Researchers team up with local charities to offer free activity packs, supporting interaction with young children

Thursday, 17 February 2022

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A team of experts, including an Oxford Brookes University researcher, have teamed up with three charities to offer free resource packs which include activities that parents can do with their babies or toddlers.

Dr Nayeli Gonzalez-Gomez, Senior Lecturer in Psychology at Oxford Brookes, joined experts from five UK universities, including Dr Alex Hendry of the University of Oxford, to research the development of young children during the pandemic, beginning in spring 2020.

The research indicated that parents who spent more time with their child engaging in different enriching activities such as reading, arts and crafts, exercise and cooking, reported that their child had stronger thinking skills. This included their ability to hold information, respond to their surroundings and work towards goals. 

High screen use was linked to poorer thinking and emotional regulation skills. Thinking and regulation skills are both very important to a child’s long term mental development and academic abilities. 

It was also discovered that during both the spring and winter 2020 lockdowns, children from less privileged backgrounds spent less time doing enriching activities, but more time using screens. This suggested that the closure of libraries and playgrounds during the first lockdown had a larger impact on less privileged families.

Following this, Dr Nayeli and Dr Hendry organised a series of online workshops with parents and early year practitioners, with the aim of finding out what the barriers were for parents’ interactions with their young children. 

Free activity packs have now been produced in collaboration with three charities in Oxfordshire. They include advice on ten activities for children aged three and under - all aimed at supporting their development. 

Dr Nayeli said: “We know that children depend on high-quality interactions to support all aspects of their development. We hope that these activity packs will help parents to build up their confidence and give them lots of opportunities to spend quality one-to-one time with their children.”

Dr Hendry commented: “Parents are doing a fantastic job in really difficult circumstances at the moment. However, what came up in our workshops, again and again, is that many parents don’t have the time, space or confidence to do long, complicated activities with their children – and very young children often aren’t interested in those kinds of activities anyway. What parents need are ideas for simple, fun activities that don’t take ages to set up or clear up.”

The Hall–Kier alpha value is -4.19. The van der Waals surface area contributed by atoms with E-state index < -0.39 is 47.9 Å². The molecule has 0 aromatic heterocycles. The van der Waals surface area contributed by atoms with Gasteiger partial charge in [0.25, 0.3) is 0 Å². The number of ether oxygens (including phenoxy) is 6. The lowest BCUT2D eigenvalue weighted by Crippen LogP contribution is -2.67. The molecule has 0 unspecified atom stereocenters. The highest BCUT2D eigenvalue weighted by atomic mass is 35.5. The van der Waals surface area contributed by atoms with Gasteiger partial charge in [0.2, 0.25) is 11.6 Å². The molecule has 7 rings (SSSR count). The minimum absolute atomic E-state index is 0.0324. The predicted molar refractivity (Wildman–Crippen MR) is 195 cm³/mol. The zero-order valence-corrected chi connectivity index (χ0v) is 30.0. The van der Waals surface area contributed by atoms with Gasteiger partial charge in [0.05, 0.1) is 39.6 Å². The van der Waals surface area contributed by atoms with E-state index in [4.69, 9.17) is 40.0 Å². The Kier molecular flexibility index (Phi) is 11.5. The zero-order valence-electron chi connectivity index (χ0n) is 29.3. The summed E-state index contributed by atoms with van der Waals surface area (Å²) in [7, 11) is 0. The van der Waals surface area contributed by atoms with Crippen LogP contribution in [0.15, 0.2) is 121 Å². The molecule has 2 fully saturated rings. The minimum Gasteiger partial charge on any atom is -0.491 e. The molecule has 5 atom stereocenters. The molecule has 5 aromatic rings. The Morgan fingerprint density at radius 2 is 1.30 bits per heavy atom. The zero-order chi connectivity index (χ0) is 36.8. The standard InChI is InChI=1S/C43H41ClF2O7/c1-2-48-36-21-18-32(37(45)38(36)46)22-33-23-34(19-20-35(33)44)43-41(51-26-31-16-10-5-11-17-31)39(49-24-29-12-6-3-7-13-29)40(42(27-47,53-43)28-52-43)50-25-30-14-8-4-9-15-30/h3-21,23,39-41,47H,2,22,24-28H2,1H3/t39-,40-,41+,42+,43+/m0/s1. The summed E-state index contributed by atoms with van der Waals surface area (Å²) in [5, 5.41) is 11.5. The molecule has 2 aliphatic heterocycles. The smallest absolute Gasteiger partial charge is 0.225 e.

With support from book publisher ‘Faber’ and an ESRC Impact Accelaration Grant, the experts joined charities National Literacy Trust, Peeple, and Home-Start Oxford to create the two free activity packs for families. The packs included a book, craft materials and ideas for how best to use them. These packs are distributed to children’s centres across Oxford, as well as other organisations that work with families and children.

Sally Smith, CEO of Peeple, who helped to create the resources, said, “We are delighted to be able to share these packs with families at our Peep group sessions, and via our nursery, Little Peeple. They will really support parents to have fun with their children – and do more of the little things which make a big difference to their child’s learning and development!

The research paper, titled ‘Not all babies are in the same boat: Exploring the effects of socioeconomic status, parental attitudes, and activities during the 2020 Covid-19 pandemic on early Executive Functions’, is published in ‘Infancy’.

The paper is authored by Alexandra Hendry (University of Oxford), Shannon P. Gibson (Oxford Brookes University), Catherine Davies (University of Leeds), Teodora Gliga (University of East Anglia), Michelle McGillon (University of Warwick), Nayeli Gonzalez-Gomez (Oxford Brookes University).
https://onlinelibrary.wiley.com/doi/10.1111/infa.12460

Image credited to Peeple